It is not surprising that after the war Percy explained his premature return and discharge as due to the effects of a gas attack. The doctors on the homecoming ship and during a subsequent week of observation at Caulfield Repatriation Hospital established that he was fully healed and that the TB had not infected his lungs and he was not infectious. But Percy would have known of the social stigma of the dreaded ‘white plague’, and as a young man returning to work and marriage he may not have wanted to talk about his TB diagnosis. Gassing, on the other hand, was a respectable war wound. During the war Percy had felt guilty about leaving his 5th Battalion mates to take on clerical duties on the ship in 1916 and behind the lines in 1917, and though he was ‘glad to get away’ when he was repatriated to Australia he was almost certainly uneasy about leaving his battalion. By explaining his medical return as the result of a gas attack Percy had a story that made a legitimate and reassuring sense of his premature discharge. It was a story that stuck.15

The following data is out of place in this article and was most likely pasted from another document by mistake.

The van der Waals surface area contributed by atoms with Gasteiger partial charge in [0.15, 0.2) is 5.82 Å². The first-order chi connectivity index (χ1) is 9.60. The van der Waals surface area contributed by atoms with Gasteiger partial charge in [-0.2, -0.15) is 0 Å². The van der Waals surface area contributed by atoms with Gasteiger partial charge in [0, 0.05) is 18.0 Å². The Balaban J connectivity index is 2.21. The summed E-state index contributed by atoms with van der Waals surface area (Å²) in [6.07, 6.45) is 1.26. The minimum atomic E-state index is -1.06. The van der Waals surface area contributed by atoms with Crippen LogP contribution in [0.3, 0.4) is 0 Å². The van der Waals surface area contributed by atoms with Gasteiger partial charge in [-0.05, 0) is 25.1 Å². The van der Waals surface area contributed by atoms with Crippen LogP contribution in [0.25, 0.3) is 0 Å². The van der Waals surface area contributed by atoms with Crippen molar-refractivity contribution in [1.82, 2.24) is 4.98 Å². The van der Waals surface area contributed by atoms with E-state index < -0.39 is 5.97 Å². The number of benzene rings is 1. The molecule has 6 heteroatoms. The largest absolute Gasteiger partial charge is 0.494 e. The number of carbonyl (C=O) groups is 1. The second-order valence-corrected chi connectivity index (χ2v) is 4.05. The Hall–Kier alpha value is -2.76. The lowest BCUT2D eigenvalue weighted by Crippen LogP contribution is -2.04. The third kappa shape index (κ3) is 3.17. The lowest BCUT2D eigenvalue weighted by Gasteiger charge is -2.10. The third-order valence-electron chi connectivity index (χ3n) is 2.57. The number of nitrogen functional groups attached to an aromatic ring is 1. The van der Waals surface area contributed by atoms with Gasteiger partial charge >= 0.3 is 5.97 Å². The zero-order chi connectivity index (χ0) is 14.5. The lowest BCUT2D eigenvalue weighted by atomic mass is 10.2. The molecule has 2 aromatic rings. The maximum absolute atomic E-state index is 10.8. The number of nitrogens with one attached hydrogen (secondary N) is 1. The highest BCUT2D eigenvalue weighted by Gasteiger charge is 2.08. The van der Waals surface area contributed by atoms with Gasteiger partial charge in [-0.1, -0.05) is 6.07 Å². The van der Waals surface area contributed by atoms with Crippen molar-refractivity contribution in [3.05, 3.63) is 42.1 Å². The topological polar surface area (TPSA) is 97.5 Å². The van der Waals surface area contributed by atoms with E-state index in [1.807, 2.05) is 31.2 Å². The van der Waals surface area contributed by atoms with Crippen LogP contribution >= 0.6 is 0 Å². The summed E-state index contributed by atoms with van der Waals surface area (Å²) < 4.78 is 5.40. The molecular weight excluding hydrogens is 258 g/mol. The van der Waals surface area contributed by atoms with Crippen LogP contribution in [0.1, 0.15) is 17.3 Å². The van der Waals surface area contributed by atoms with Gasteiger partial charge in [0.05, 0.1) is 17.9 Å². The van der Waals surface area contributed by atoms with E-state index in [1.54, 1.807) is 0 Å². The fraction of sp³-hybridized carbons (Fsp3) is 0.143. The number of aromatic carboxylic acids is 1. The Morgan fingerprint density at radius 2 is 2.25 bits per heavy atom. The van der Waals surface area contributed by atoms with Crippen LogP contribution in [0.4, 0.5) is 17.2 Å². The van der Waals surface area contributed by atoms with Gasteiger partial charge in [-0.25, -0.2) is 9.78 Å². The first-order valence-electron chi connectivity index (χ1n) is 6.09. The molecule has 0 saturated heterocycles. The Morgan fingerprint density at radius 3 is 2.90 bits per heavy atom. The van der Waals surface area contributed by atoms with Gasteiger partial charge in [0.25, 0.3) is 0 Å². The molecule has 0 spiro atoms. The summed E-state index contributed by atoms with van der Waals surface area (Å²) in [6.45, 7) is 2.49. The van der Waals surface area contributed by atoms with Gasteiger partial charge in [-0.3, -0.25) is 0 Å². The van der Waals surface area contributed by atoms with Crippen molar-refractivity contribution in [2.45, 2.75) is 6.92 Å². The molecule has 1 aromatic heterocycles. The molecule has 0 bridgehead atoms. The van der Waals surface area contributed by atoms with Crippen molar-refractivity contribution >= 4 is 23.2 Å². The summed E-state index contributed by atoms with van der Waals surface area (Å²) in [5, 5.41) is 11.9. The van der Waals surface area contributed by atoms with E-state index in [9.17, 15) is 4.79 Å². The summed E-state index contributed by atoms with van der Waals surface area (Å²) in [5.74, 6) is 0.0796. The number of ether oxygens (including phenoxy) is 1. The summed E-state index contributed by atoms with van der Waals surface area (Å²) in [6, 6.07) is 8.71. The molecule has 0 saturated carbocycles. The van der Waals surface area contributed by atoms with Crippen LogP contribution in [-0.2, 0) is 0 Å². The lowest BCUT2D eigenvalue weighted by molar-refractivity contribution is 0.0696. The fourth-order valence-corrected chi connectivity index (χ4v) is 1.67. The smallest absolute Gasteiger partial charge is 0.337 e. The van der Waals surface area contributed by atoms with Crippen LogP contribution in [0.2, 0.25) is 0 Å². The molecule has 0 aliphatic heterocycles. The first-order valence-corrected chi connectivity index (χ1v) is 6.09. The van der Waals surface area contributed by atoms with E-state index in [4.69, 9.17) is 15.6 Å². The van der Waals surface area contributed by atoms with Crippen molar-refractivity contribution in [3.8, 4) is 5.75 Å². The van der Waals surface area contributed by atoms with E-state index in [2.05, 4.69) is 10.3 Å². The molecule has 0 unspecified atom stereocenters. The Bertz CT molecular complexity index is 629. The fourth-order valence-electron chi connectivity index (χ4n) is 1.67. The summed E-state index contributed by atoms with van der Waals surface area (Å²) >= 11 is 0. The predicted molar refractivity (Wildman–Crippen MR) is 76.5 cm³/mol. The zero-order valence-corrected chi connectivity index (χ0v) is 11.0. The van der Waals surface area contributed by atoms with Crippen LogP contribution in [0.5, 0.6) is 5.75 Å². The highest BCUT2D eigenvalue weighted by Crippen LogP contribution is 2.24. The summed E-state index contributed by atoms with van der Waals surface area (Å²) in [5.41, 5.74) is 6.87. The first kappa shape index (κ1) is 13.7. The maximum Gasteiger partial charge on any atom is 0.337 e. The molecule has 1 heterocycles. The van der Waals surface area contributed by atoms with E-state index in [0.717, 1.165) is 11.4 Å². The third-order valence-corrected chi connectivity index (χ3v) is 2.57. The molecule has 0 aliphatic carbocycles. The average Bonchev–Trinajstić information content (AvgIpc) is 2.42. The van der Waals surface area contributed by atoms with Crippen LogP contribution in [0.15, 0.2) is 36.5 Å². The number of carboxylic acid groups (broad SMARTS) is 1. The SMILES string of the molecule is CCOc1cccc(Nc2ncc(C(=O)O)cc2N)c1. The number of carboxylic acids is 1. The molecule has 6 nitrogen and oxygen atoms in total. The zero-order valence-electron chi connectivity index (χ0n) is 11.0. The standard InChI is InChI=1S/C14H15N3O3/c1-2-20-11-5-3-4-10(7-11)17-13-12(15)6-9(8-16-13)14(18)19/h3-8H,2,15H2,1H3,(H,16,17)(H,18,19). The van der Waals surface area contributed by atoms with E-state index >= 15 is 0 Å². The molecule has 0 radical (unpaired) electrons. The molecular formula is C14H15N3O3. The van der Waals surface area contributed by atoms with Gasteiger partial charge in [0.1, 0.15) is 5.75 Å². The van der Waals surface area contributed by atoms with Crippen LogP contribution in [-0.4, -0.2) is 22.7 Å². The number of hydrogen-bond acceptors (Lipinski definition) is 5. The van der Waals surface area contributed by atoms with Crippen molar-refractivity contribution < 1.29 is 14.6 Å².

Percy made very few claims on the Repat. In February 1918, when he fronted a Medical Board in Melbourne, Percy explained that he was about to return to his pre-war clerical job with the Railways and that after the long sea voyage he felt ‘all right’. The Board concluded that he was not eligible for a war pension because he was ‘not now incapacitated as result of war-like operations’.16 Almost 50 years later, 13 years into retirement, Percy reappears in the Repat file in 1967. He had been experiencing dizziness and stomach pains, and an old school friend who was a Repat Board member ‘repeatedly requested me to be examined by your department but this is the first time I have made application’. In a hand-written statement Percy described his gassing at Lagnicourt, the swelling it caused in his neck, and the operation that he believed saved his life, using almost exactly the same words as our interview in 1983. Of his recent stomach trouble he wrote, ‘I cannot say whether or not this is due to the war but the 1916/1917 winter in France was the worst winter for 30 years and the conditions the soldiers had to put up with must have some affect [sic] on them now.’ Like many aging veterans Percy was wondering whether the ailments of later life might have had an origin in the war. The Repat accepted that the ‘Healed Cervical Adenitis’ (from his neck operation) was war-caused but decided there was no incapacity to warrant a pension. Percy’s other claims for anaemia and dyspepsia were rejected because there was no documented connection to war service. Percy probably agreed with that decision. He was not in poor health and had only been persuaded to apply by a mate who thought Percy deserved recompense for war service. A few years later he wrote that ‘I have never had any serious illness at any time in my life so I wasn’t surprised when I was notified after a thorough examination that I was not eligible for a pension’.17